Vicki Ware Cheesman – A direct descendant of John Ware, Vicki knew everything there was to know about this ancestor.  She is truly a “Sherlock Holmes” of research.  When I think of Vicki, I am reminded of words like tenacious, dedicated, uncompromising, (in her search for the truth), and unwavering.  (She is like a bloodhound with a fresh scent when a new clue comes her way.)  I also think of words like friend, cohort, partner in crime, and encourager.  Not only has Vicki provided a website for all Ware researchers at, but she has been a constant source of help and insight for me.  She has always ‘been there for me’ over the several years it has taken me to write this book - to spur me on, lift my spirits, or give me a swift kick in the butt when I needed it.  She would not let me “settle” for less than she thought I could do - even when I was ready to toss this manuscript in the fire out of frustration.  Thank you, Vicki, for having faith in me – and thank you for the countless hours of editing we suffered through together with laughter.  You and I both know that “all those couples had their babies together and they were very very happy!”  (Inside joke)

Peggy Smith Kittell – Nicholas Ware had always been somewhat elusive for me in the past, so when I got to his chapter, I was thrilled to get in touch with two direct descendants who opened up a virtual treasure box of information for me.  One of those kind people, Peggy Kittell, provided me with her lineage information and, in so doing, opened the floodgates for further information.  Thank you, Peggy, for providing the missing puzzle piece I had not seen before.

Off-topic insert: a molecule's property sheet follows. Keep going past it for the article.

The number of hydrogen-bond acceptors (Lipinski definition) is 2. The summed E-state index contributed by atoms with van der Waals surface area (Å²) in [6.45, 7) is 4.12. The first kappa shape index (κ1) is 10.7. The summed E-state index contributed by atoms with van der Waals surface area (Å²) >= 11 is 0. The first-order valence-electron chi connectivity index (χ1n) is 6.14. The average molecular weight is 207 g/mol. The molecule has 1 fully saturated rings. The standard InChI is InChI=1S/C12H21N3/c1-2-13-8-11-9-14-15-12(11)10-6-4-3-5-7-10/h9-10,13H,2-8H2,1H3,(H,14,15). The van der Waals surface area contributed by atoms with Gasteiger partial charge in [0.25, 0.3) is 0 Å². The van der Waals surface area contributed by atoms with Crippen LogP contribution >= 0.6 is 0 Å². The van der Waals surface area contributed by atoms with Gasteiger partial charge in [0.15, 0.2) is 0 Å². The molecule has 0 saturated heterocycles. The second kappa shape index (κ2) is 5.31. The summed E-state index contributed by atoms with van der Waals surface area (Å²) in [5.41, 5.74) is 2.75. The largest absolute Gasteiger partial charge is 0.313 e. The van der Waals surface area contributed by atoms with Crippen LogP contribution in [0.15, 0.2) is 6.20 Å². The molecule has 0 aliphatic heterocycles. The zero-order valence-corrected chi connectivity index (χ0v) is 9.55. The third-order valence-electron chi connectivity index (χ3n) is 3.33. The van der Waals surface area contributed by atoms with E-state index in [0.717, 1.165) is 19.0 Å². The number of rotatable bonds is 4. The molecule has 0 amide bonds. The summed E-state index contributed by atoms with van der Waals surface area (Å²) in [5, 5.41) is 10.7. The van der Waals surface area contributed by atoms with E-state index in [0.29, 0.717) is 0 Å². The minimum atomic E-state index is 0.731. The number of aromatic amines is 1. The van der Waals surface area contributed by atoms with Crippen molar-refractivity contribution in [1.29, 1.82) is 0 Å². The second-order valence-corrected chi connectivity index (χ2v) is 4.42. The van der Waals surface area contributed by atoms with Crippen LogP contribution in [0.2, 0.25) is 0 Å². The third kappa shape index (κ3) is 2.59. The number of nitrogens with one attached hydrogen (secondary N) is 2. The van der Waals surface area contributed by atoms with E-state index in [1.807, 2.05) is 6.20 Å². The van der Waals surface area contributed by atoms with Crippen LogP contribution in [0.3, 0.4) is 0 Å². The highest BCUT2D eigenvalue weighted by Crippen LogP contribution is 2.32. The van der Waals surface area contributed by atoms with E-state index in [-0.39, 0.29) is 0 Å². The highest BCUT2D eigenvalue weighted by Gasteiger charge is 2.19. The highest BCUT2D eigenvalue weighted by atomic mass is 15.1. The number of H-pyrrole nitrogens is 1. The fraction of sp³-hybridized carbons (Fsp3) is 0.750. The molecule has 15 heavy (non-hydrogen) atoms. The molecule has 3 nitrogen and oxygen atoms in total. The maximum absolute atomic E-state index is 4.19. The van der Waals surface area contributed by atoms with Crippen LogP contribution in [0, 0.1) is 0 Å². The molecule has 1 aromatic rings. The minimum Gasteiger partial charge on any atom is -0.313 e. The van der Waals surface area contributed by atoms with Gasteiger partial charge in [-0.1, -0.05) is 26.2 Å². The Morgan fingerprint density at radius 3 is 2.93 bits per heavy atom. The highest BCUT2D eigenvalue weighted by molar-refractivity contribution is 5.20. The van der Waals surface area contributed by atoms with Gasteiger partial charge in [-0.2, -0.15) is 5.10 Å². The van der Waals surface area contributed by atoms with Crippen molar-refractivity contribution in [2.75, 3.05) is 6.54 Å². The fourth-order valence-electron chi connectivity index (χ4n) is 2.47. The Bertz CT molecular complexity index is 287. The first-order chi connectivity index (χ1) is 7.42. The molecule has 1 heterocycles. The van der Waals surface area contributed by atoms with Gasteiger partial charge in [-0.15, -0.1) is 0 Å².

Robert and Norma Ware – My other “angels of ancestors” came via a delightful phone call to Bob Ware in California.  This wonderful gentleman and his wife had (not only done firsthand research in South Carolina), but had unearthed some of the most fascinating family history I had heard.  All of the information on Thomas Edwin Ware was the result of their detective work and Norma’s writing.  I can never thank them enough for their generosity in sharing pictures and information.  Each conversation with Bob would brighten my day.

Debbie McCardle – When it came to the children of James Ware II, my personal area of expertise lay with his son, James Ware III.  The other siblings needed a heroine to rescue them from obscurity.  I will forever be indebted to Debbie, a descendant of Thompson, who provided me with so much insight into this son and SO much more!  Debbie is one of the most professional and dedicated researchers I know.  The wife of James Talbot McArdle, of Crystal Lake, Illinois, Debbie has kindly shared all her research (which is abundant) on this family member and has even located bibles and documents I had never seen before.  On a recent trip to Kentucky, she became my “feet on the ground” and hiked all over to track down data for me.  With her expert knowledge in antiques and history, Debbie has often given me the professional insights I sorely needed.  Thank you, Debbie, for your friendship, guidance, support, and constant encouragement.  I can never repay you for all you have done.

John and Judy McGee of Southeast Texas –  It was just recently that I was contacted by Judy McGee in Texas, who kindly offered to share some photographs her family owned of the descendants of Thompson Ware’s daughter, Davidella Ware.  They add so much to the history!  Thank you, Judy, for making it possible to put a name with a face!!